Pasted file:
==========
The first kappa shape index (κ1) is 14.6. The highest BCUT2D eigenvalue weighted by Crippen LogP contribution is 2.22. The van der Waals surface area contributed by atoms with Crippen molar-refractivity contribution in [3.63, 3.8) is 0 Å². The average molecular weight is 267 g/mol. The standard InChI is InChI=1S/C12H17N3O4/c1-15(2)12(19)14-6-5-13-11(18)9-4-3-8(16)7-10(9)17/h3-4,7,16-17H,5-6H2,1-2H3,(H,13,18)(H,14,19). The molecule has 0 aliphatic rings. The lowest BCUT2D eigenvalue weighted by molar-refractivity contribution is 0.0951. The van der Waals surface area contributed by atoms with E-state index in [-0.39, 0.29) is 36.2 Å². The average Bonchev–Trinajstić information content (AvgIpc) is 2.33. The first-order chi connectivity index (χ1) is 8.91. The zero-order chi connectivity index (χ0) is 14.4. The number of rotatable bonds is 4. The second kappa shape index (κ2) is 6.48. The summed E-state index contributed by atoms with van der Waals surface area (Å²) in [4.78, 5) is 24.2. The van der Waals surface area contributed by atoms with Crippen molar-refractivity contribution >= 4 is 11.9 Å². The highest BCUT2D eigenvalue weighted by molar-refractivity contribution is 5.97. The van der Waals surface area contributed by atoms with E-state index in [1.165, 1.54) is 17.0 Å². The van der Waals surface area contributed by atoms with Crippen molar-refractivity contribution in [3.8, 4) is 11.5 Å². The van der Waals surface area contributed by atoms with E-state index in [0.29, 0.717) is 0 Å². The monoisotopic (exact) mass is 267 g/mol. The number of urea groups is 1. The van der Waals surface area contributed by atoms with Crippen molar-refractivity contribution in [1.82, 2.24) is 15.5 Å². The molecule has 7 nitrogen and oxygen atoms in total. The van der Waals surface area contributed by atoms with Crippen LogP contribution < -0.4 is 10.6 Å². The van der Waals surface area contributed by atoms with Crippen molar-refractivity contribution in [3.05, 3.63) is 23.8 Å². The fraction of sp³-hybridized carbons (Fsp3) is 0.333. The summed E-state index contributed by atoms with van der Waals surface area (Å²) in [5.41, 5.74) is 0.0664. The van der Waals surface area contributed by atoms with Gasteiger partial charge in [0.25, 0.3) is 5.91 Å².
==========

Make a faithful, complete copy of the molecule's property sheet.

The first kappa shape index (κ1) is 14.6. The highest BCUT2D eigenvalue weighted by Crippen LogP contribution is 2.22. The van der Waals surface area contributed by atoms with Crippen molar-refractivity contribution in [3.63, 3.8) is 0 Å². The average molecular weight is 267 g/mol. The standard InChI is InChI=1S/C12H17N3O4/c1-15(2)12(19)14-6-5-13-11(18)9-4-3-8(16)7-10(9)17/h3-4,7,16-17H,5-6H2,1-2H3,(H,13,18)(H,14,19). The molecule has 0 aliphatic rings. The lowest BCUT2D eigenvalue weighted by molar-refractivity contribution is 0.0951. The van der Waals surface area contributed by atoms with E-state index in [-0.39, 0.29) is 36.2 Å². The average Bonchev–Trinajstić information content (AvgIpc) is 2.33. The first-order chi connectivity index (χ1) is 8.91. The zero-order chi connectivity index (χ0) is 14.4. The number of rotatable bonds is 4. The second kappa shape index (κ2) is 6.48. The summed E-state index contributed by atoms with van der Waals surface area (Å²) in [4.78, 5) is 24.2. The van der Waals surface area contributed by atoms with Crippen molar-refractivity contribution >= 4 is 11.9 Å². The highest BCUT2D eigenvalue weighted by molar-refractivity contribution is 5.97. The van der Waals surface area contributed by atoms with E-state index in [1.165, 1.54) is 17.0 Å². The van der Waals surface area contributed by atoms with Crippen molar-refractivity contribution in [3.8, 4) is 11.5 Å². The van der Waals surface area contributed by atoms with E-state index in [0.29, 0.717) is 0 Å². The monoisotopic (exact) mass is 267 g/mol. The number of urea groups is 1. The van der Waals surface area contributed by atoms with Crippen molar-refractivity contribution in [1.82, 2.24) is 15.5 Å². The molecule has 7 nitrogen and oxygen atoms in total. The van der Waals surface area contributed by atoms with Crippen LogP contribution < -0.4 is 10.6 Å². The van der Waals surface area contributed by atoms with Crippen molar-refractivity contribution in [3.05, 3.63) is 23.8 Å². The fraction of sp³-hybridized carbons (Fsp3) is 0.333. The summed E-state index contributed by atoms with van der Waals surface area (Å²) in [5.41, 5.74) is 0.0664. The van der Waals surface area contributed by atoms with Gasteiger partial charge in [0.25, 0.3) is 5.91 Å².